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January 28, 2012

Fish trade complaint targets local leaders

The right of first refusal in the business plans of all 12 sectors organized by the Gloucester-based Northeast Seafood Coalition — representing more than half the active boats in the catch share groundfishery — has been used to wrongly restrain trade in catch shares and fishing permits, a New Bedford fisherman has alleged.

Outlined in a letter last month to Patricia Kurkul, then the regional administrator based at the National Oceanic and Atmospheric Administration's Northeast regional headquarters in Blackburn Industrial Park, the fisherman, Pat Kavanagh, identified Vito Giacalone, policy director for the coalition, and two other industry leaders as linked in a cartel-like relationship to control fishing quota.

The others in league with Giacalone, according to the letter, are New Bedforders Carlos Rafael, who owns the region's largest fleet of groundfish and scalloping boats, and Richie Canastra, who, with his brother Ray owns and operates the region's dominant auction business, with an outlet in Gloucester operated by Giacalone's sons on Fisherman's Wharf.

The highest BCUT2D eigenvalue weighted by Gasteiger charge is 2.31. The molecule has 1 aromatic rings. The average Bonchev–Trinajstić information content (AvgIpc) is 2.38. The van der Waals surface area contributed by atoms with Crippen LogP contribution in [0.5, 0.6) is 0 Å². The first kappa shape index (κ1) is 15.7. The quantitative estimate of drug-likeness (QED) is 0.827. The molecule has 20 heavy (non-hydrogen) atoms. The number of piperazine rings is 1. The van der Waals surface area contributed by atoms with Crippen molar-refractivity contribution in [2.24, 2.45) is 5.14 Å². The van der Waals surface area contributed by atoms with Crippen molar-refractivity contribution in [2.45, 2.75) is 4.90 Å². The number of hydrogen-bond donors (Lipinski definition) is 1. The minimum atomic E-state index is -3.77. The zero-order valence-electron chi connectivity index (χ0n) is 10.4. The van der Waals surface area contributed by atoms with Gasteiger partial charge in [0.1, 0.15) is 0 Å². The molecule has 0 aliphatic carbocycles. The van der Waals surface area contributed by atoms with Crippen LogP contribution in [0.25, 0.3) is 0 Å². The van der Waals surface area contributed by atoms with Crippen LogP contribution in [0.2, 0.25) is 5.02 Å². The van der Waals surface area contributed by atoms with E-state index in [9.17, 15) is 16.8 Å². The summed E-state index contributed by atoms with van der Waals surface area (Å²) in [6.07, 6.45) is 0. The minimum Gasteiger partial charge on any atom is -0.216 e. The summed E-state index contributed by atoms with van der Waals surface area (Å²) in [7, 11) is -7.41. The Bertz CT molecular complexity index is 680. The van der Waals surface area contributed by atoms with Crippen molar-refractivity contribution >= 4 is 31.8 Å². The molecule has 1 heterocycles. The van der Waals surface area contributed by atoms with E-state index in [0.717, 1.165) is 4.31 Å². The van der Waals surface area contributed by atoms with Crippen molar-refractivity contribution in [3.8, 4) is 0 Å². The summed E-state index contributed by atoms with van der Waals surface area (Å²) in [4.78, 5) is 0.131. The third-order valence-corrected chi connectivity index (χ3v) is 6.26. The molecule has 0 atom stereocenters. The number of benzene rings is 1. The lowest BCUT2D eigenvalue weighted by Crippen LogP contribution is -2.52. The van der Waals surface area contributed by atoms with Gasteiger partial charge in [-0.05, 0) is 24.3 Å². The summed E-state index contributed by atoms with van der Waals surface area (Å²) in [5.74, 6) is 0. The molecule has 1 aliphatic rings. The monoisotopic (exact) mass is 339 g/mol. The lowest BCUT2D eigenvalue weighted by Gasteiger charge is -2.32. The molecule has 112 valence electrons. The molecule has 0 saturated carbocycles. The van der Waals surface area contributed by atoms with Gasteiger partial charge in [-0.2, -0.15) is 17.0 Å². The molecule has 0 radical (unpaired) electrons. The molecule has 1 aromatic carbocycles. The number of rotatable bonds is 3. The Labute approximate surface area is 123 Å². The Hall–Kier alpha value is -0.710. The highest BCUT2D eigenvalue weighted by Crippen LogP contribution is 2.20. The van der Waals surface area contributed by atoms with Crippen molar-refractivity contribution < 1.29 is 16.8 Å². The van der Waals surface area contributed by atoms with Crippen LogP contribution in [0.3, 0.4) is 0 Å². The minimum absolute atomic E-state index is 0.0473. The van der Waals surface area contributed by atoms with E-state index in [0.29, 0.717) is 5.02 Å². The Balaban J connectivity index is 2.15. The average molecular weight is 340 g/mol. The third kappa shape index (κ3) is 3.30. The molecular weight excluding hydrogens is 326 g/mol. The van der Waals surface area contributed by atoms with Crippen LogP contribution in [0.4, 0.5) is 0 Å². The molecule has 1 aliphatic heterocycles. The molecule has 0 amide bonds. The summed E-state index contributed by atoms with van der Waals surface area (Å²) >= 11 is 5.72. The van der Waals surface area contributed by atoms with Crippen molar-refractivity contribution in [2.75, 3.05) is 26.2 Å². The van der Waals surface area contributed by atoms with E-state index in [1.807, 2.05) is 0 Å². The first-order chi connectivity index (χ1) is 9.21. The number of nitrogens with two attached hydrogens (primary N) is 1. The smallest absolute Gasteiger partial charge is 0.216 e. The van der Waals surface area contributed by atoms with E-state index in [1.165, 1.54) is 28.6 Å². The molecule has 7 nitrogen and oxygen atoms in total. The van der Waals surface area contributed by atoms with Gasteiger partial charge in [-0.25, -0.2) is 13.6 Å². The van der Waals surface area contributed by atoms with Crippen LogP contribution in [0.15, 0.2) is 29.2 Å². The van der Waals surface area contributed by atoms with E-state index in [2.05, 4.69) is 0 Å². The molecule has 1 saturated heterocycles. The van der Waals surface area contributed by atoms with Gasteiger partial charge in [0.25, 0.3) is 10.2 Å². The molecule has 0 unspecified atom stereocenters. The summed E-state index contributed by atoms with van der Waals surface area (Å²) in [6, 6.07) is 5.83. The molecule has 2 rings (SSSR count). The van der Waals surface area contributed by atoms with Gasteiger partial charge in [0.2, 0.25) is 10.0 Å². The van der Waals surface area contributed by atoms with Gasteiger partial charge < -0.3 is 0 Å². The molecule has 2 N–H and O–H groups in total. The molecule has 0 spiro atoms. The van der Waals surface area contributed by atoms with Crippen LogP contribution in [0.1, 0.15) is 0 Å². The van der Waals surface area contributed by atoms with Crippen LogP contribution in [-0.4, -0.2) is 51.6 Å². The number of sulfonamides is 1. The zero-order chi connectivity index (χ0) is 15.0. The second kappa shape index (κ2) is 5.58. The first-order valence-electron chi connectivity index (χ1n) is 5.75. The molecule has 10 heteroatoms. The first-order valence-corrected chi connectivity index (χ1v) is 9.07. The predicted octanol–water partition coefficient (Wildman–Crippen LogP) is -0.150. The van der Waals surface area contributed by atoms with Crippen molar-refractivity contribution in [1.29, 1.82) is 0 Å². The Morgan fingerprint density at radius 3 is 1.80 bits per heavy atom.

Giacalone, Canastra and Raphael are all Northeast Seafood Coalition board members. Giacalone is also president of the Gloucester Fishing Community Preservation Fund, which acts as a permit bank for local boats.

"Busting the Rafael/Canastra/Vito cartel would be a wonderful legacy for you ..." Kavanagh wrote to Kurkul, who retired from her administrator's job at the end of December.

In a letter to the chairman of the New England Fishery Management Council soon after receiving Kavanagh's complaints, Kurkul said she saw the potential in the mutual extension of first refusal across the 12 Northeast sectors to "affect the liquidity" of catch share trading within what operates as a virtual commodities market.

The system, launched in New England in 2010, is consolidating the fleet rapidly, driving out some 25 of Gloucester's 95 boats during the 2010-2011 fishing year alone, according to NOAA figures. It is also creating fissures between haves and have-nots within the industry, and pressure for the government to consider whether and how it might institute trade controls and accumulation limits, with more and more fishermen's quota being landed by fewer but larger businesses.

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